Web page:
HKS Communications Program
April 12, 2021
What is a digital nomad?
A digital nomad is someone whose job is independent of location; they use this freedom to travel more than half the year. Many jobs have adapted to be fully remote during the pandemic, enabling us to explore the world without waiting for retirement or unemployment.
Why become a nomad?
Nomads have the freedom to work wherever they want. They can go north in the summer and south in the summer, pursuing whatever weather they enjoy. Nomads can try a new city for a month or two, deciding if they like it before committing to staying. They can visit friends and family for extended periods, becoming a part of their daily lives in ways that aren’t possible on weekend visits. The lifestyle requires they shed unnecessary possessions and habits. And nomading slows down time, creating unique experiences and memories that prevent the days and seasons from blurring together.
Where does a nomad stay?
If you want cheap or free accommodations, try TrustedHouseSitters.com or MindMyHouse.com. For a small annual fee, you’ll have the opportunity to house-sit and pet-sit for others, rent-free. Potential downsides are that you’re limited in your choice of destinations and dates,.
More traditional options are available on Airbnb.com and VRBO.com. (Always check both, as some places are listed on both at different prices!) You can filter by Airbnbs with flexible cancellation policies or that offer discounts for stays of at least 28 days. If you’ll be staying longer, and if the stay is reputable, inquire if you can sign a short-term lease outside Airbnb; many reputable landlords will be happy to bypass Airbnb’s fees and pass on the savings to you.
If you know someone in the city you’re going to, you can also ask them whether you’ve chosen a safe neighborhood, or where else they would recommend.
What does it cost to be a nomad?
If you think you can’t afford to travel, think again! There’s no need to save now and travel later; you can do both.
When I was living in Boston, I was paying $1,900/month in rent, plus $110 for Internet, $90 for heat, and $60 for electricity. That’s a total of about $2,200/month, or $26,000/year.
By comparison, Airbnb fees include utilities and are usually much more affordable. The cheapest I’ve paid was $1,000/month for a two-story cottage in Arizona with a fenced-in backyard, off-street parking, and laundry, just an hour’s drive from the Grand Canyon, Bryce Canyon, and Zion — what a great summer! Living somewhere cheaply for a few months also let me live somewhere more expensive for a few other months — a more flexible and variable budget than signing a one-year lease.
Altogether in 2020, I paid a total of $16,000 in rent and utilities; compared to my previous life in Boston, that’s a savings of $10,000/year.
I often get asked how I can afford to travel; the answer is, I can’t afford to not travel!
How does a nomad get around?
If you’re not relying on planes, trains, and public transit (undesirable choices during a pandemic!), then your travels will likely be domestic and will require you have your own set of wheels. If you want to stay at Airbnbs and the like, then any vehicle will do. I travel in my Toyota Prius Prime with a roof rack, and I use Massachusetts’ Out-of-State Verification Inspection Form to comply with the state’s annual vehicle certification requirement.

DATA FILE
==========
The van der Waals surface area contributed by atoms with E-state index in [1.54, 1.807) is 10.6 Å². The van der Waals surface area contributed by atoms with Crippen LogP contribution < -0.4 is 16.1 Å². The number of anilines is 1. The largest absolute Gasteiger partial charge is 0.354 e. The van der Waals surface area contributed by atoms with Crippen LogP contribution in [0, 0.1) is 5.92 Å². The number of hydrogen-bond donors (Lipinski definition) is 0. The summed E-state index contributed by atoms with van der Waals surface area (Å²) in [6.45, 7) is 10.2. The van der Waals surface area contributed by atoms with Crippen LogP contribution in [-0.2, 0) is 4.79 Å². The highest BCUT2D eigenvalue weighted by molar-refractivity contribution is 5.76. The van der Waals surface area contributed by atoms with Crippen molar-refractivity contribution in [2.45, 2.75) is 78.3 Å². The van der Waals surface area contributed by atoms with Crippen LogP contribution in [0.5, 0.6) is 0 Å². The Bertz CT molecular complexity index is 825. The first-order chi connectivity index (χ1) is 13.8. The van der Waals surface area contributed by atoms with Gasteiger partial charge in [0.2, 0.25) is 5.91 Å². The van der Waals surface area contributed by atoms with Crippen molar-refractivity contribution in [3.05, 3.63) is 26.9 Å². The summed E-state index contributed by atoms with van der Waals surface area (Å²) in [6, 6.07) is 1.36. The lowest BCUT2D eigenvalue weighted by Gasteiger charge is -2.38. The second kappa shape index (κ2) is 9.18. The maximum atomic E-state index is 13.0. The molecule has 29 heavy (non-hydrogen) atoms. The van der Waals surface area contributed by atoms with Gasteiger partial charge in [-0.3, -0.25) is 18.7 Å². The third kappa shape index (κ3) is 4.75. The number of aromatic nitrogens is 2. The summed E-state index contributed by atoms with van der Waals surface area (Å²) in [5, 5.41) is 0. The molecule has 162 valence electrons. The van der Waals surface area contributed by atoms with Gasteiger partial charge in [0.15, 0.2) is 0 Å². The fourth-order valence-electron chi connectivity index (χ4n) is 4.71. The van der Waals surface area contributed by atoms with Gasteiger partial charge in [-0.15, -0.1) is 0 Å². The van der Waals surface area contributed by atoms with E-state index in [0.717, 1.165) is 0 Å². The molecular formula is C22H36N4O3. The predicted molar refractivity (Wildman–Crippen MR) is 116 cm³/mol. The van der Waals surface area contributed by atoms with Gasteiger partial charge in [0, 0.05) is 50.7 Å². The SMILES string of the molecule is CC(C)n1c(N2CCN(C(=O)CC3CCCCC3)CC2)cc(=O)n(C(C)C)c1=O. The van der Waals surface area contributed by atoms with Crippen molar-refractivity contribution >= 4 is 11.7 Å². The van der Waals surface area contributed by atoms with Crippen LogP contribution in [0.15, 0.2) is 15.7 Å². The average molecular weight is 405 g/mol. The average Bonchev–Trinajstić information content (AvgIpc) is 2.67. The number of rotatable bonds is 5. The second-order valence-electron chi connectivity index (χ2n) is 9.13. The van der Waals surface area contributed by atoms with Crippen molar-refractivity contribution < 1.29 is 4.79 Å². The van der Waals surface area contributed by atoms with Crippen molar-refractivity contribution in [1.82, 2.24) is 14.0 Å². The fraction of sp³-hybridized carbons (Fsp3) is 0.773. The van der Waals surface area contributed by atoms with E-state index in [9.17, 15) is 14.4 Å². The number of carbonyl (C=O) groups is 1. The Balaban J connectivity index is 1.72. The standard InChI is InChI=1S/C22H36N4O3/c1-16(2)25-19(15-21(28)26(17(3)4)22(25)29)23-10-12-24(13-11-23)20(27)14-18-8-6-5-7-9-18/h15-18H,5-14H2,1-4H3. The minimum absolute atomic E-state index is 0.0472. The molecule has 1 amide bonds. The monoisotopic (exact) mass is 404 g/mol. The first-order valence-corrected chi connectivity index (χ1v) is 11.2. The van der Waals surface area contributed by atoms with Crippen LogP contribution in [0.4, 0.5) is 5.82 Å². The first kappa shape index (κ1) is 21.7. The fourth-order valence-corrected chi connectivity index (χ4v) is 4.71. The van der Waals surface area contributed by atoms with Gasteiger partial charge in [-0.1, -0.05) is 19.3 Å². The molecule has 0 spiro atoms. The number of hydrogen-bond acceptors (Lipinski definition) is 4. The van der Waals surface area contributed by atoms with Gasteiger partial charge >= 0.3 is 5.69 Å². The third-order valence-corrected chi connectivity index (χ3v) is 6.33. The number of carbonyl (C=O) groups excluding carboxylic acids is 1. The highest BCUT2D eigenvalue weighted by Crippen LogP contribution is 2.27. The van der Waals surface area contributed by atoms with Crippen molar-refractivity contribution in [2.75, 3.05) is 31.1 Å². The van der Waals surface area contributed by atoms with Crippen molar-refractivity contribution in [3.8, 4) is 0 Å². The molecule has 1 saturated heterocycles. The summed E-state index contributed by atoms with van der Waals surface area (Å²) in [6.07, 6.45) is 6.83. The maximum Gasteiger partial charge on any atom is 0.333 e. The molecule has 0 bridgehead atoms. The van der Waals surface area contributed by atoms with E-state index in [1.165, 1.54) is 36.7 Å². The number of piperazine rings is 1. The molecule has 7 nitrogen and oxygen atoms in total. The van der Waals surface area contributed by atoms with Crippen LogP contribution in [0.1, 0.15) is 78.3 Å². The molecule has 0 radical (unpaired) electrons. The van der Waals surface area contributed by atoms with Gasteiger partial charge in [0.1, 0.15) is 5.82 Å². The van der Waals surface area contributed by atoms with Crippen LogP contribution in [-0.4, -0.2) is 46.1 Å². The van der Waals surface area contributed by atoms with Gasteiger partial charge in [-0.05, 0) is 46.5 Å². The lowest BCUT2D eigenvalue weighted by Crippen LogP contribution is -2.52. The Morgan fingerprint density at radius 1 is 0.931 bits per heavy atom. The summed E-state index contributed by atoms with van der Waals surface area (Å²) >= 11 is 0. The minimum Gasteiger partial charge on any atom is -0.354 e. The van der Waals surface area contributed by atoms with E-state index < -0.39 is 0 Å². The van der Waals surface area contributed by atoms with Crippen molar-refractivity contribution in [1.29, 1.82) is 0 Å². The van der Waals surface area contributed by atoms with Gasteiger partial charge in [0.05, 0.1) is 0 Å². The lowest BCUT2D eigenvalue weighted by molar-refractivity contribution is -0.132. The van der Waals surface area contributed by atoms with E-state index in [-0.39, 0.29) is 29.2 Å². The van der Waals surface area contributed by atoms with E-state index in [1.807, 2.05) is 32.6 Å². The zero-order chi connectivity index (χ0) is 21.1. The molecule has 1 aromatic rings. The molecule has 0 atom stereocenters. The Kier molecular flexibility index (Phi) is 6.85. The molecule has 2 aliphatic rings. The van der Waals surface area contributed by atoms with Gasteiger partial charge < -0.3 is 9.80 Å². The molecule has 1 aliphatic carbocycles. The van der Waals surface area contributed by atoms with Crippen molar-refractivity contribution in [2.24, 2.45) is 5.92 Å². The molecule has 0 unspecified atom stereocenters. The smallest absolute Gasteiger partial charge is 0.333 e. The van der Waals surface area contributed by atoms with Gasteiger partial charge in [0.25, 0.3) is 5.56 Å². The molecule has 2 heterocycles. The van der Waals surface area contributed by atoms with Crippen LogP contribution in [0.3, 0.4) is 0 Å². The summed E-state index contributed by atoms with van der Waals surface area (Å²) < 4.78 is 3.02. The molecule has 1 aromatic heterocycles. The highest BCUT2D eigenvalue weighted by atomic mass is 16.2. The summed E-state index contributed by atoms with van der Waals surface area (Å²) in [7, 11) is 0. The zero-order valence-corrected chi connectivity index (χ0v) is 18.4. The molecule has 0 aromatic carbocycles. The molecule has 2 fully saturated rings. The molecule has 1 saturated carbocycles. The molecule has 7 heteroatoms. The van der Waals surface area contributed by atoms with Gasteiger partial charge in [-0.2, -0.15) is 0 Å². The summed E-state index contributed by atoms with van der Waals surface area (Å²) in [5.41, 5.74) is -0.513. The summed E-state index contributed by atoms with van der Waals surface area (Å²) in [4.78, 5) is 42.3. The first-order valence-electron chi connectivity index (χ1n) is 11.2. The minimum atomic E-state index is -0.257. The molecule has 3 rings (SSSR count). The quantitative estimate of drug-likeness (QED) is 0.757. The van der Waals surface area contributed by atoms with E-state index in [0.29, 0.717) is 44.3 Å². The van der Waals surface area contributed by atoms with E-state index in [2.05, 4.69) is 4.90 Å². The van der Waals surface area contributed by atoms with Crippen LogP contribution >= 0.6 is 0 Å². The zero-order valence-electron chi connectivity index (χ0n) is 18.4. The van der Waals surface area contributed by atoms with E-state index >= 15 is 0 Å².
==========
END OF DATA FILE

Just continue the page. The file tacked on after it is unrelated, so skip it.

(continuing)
Recreational vehicles (RVs), campers, and trailers, have several advantages. They provide a sense of consistency and permanency, even as my surroundings change — something couples, families, and those with pets will appreciate. They alleviate the stress and expense of finding new accommodations in each city. And campgrounds can be very affordable — as little as $20 per night, or free via HarvestHosts.com.
But RVs themselves are expensive! A new camper or trailer you hitch to a car or truck can start at $20,000, whereas a self-contained drivable unit (such as a motorhome) can start at $50,000. If you have a large RV, you may also need to tow a smaller vehicle you can unhitch and drive into town.
You’ll also need to consider your Internet connection: campgrounds can be unreliable, while a roaming plan could be expensive. Every Airbnb I’ve worked from has doubled as a home office without issue.
Where does a nomad get their mail?
Standard mail forwarding from the USPS won’t be tenable if you’re moving to new addresses frequently. One alternative is to get a P.O. box and ask a friend or relative to regularly bundle and forward its contents to you. Another option is to use a forwarding address from EarthClassMail.com or DakotaPost.net, which costs about $19/month.
Note that a forwarding address can be used to establish residency; a P.O. box cannot. As part of their mail-forwarding service, DakotaPost can help you establish yourself as a South Dakota resident, which confers the benefits of no income taxes, no annual vehicle inspections, and low vehicle insurance rates.
Where can I get more information?
Don’t already have an online job? Use LinkedIn’s job search to filter by “Remote” as the location. Look for companies that are entirely distributed (like Automattic, where I work — we’re hiring!). Check the Facebook group Digital Nomad Jobs. Find gigs on Upwork. Or consider becoming self-employed: look up anything by Tim Ferriss or categorized as Financial Independence, Retire Early (FIRE).
And sign up for my blog to hear more tips and adventures from the road!